Do Over Days
Sometimes, when the kids are grumpy or feeling particularly mean spirited toward each other, we declare a do-over day or week! It’s a liberating practise because we all know that we are doing it as an exercise in appreciating each other. We also all know how it works, and no one needs to let the temperature of his/her mood rise beyond boiling point. Especially me! Quite simply, if one child speaks unkindly or doesn’t show gratitude, I will ask her, “Would you like to do that again?” The kids know this means it’s a chance to change their words or tone to suit an attitude of kindness. Often, this includes recognizing what her sibling has done for her that is good.
Sometimes, even do-over days don’t quite get a grumpy child out of his funk. If things are really sour, I sometimes require them not to talk at all, unless their words will be neutral or uplifting or showing gratitude. They each have to think of at least a few things to say in the course of the day to show gratitude for their siblings. Sometimes we make a game of it – there have been times the kids have dissolved into fits of giggles after having been required to sing their gratitude towards their siblings in operatic style!
Put Yourself in Their Shoes
My sons play soccer, and sometimes their teammates can be pretty mean. When they are discouraged, we chat a bit about what makes them feel discouraged and what they can actively do to spread love. We often talk about what makes kids be mean. And we talk about how sometimes home circumstances can be really rough for those children and what they may need is a kind word in response to their meanness.
During this current season, the boys and I pray about each practise to come. When they return, they’re required to tell me of at least two times they encouraged a team mate and especially what they said that lifted up a kid who was normally unkind or boastful. I’ve watched my eldest son blossom over the term, and nowadays he runs back to the car full of vigor and joy ready to share how he used his words to build others up.
Often we will openly talk about the things we are grateful for and why. In some families this is a nightly habit that happens around the dinner table. In our family, we do this sporadically as and when situations arise. Some families will be more intentional and creative with crafts or activities centered around the theme of gratitude, such as a daily message in a gratitude jar. But labeling gratitude doesn’t need to be a retrospective thing. It includes saying thank you in the moment and labeling what it is that you feel grateful for.
I like to tell someone why I am thankful. “Thank you so much for picking up my kids today; you’ve got a lot on your plate, and your making time to help me out means so much to me!” I like for the kids to explain why they’re thankful, too. And over the years, they’ve begun to be more expressive about why they are saying thank you. Recently, I arranged for my eldest daughter to have a backstage tour after seeing an internationally touring show of Joseph and the Amazing Technicolour Dreamcoat. She came home and thanked me profusely, saying, “Mom! Thank you so much for organising that for me. It means so much to me that you took the time to plan such a great surprise! You didn’t have to do that, but you did, and it was so special!” Needless to say, my heart was full!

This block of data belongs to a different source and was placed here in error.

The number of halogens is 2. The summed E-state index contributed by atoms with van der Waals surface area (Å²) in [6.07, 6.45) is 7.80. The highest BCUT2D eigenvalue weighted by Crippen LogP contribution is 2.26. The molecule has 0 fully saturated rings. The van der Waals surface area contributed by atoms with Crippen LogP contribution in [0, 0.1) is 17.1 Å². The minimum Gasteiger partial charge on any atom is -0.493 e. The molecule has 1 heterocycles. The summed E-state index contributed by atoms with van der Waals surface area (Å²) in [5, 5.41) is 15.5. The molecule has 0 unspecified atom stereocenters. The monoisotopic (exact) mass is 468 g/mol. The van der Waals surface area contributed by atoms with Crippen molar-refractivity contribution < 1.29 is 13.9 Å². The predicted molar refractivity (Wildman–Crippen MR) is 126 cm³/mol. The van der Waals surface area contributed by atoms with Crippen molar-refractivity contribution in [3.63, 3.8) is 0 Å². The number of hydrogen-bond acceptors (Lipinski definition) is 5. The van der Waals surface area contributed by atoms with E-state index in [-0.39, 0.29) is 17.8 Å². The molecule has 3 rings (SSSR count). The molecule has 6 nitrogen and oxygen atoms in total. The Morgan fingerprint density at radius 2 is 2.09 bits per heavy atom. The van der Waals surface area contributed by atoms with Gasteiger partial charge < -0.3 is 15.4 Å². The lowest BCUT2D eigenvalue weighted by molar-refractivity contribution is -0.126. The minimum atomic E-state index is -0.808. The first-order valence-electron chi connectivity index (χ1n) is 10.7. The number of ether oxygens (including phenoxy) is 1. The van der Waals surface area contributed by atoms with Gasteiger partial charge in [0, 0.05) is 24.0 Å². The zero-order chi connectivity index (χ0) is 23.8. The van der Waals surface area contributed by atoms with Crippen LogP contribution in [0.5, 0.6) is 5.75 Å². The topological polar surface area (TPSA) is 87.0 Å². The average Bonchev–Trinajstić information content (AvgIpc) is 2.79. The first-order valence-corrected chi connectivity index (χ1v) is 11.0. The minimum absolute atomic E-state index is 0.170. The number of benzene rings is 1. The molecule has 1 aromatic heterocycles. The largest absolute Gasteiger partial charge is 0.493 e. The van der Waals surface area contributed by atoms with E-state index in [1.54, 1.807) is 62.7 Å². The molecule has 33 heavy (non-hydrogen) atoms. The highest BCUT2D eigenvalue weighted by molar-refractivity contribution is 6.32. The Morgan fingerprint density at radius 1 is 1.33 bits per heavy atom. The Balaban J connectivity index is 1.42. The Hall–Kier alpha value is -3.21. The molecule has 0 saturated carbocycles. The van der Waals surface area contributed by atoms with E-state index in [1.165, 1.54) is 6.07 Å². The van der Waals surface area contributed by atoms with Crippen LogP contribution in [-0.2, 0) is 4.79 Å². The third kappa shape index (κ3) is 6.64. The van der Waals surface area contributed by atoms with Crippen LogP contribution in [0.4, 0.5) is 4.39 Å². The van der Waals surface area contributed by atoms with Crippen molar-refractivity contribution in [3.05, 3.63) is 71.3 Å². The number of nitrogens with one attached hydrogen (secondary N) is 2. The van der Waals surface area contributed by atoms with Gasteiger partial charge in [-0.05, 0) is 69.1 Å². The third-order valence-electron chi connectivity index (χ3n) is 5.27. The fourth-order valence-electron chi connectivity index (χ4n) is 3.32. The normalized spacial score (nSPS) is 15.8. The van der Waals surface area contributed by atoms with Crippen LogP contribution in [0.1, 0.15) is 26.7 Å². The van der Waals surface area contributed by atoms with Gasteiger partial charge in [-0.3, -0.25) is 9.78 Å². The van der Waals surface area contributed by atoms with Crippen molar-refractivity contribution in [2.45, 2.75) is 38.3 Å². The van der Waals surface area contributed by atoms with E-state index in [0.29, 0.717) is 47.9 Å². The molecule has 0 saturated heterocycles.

One of the best ways to highlight gratitude is to serve others. Our piano teacher brings her baby and little daughter to our home when she comes to teach. The kids love to look after the little ones and to serve Laura with a cup of tea while she teaches. Laura is always so warm with gratitude that the kids feel very appreciated and loved, which in turn makes them eager to serve again. But even without such sweet praise, serving others can highlight what we can be grateful for. Hospitality, serving outside of the home, sharing what we have … all these things highlight the things we do have, and seldom do we come away from serving without feeling a sense of gratitude for what we have and for the privilege it is to share.
This list is by no means exhaustive. There are many other practical ways to help our children develop a culture of gratitude. Perhaps you have some great tips for us. We would love to hear from you!
In the meantime, we hope that today will be a day filled with deep, heart-warming gratitude for the gift of life and all the goodness that comes with it.